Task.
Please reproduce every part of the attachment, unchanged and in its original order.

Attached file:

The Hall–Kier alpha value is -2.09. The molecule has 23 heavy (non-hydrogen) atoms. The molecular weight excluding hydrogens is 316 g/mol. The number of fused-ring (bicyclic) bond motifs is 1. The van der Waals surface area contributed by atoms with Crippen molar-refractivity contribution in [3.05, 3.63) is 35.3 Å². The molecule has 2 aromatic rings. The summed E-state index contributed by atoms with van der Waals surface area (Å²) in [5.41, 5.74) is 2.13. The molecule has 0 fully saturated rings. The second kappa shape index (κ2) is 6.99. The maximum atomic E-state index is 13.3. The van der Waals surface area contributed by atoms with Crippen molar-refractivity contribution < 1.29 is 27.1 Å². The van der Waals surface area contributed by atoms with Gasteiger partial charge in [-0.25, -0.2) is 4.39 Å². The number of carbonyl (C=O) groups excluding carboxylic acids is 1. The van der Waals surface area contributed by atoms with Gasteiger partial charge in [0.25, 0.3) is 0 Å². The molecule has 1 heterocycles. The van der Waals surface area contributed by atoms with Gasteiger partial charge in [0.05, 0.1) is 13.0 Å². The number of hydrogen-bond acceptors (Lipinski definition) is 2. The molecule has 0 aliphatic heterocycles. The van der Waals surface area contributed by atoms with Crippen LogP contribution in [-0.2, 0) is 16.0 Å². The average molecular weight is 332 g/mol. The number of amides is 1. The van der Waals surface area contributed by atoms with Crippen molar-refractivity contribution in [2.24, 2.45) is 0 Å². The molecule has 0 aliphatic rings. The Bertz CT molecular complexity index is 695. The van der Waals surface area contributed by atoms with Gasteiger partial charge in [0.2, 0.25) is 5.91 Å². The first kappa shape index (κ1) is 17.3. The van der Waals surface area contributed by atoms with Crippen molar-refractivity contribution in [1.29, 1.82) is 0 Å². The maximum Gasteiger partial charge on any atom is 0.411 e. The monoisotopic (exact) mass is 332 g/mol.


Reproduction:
The Hall–Kier alpha value is -2.09. The molecule has 23 heavy (non-hydrogen) atoms. The molecular weight excluding hydrogens is 316 g/mol. The number of fused-ring (bicyclic) bond motifs is 1. The van der Waals surface area contributed by atoms with Crippen molar-refractivity contribution in [3.05, 3.63) is 35.3 Å². The molecule has 2 aromatic rings. The summed E-state index contributed by atoms with van der Waals surface area (Å²) in [5.41, 5.74) is 2.13. The molecule has 0 fully saturated rings. The second kappa shape index (κ2) is 6.99. The maximum atomic E-state index is 13.3. The van der Waals surface area contributed by atoms with Crippen molar-refractivity contribution < 1.29 is 27.1 Å². The van der Waals surface area contributed by atoms with Gasteiger partial charge in [-0.25, -0.2) is 4.39 Å². The number of carbonyl (C=O) groups excluding carboxylic acids is 1. The van der Waals surface area contributed by atoms with Gasteiger partial charge in [0.25, 0.3) is 0 Å². The molecule has 1 heterocycles. The van der Waals surface area contributed by atoms with Gasteiger partial charge in [0.05, 0.1) is 13.0 Å². The number of hydrogen-bond acceptors (Lipinski definition) is 2. The molecule has 0 aliphatic heterocycles. The van der Waals surface area contributed by atoms with Crippen LogP contribution in [-0.2, 0) is 16.0 Å². The average molecular weight is 332 g/mol. The number of amides is 1. The van der Waals surface area contributed by atoms with Crippen molar-refractivity contribution in [2.24, 2.45) is 0 Å². The molecule has 0 aliphatic rings. The Bertz CT molecular complexity index is 695. The van der Waals surface area contributed by atoms with Gasteiger partial charge in [0.2, 0.25) is 5.91 Å². The first kappa shape index (κ1) is 17.3. The van der Waals surface area contributed by atoms with Crippen molar-refractivity contribution in [1.29, 1.82) is 0 Å². The maximum Gasteiger partial charge on any atom is 0.411 e. The monoisotopic (exact) mass is 332 g/mol.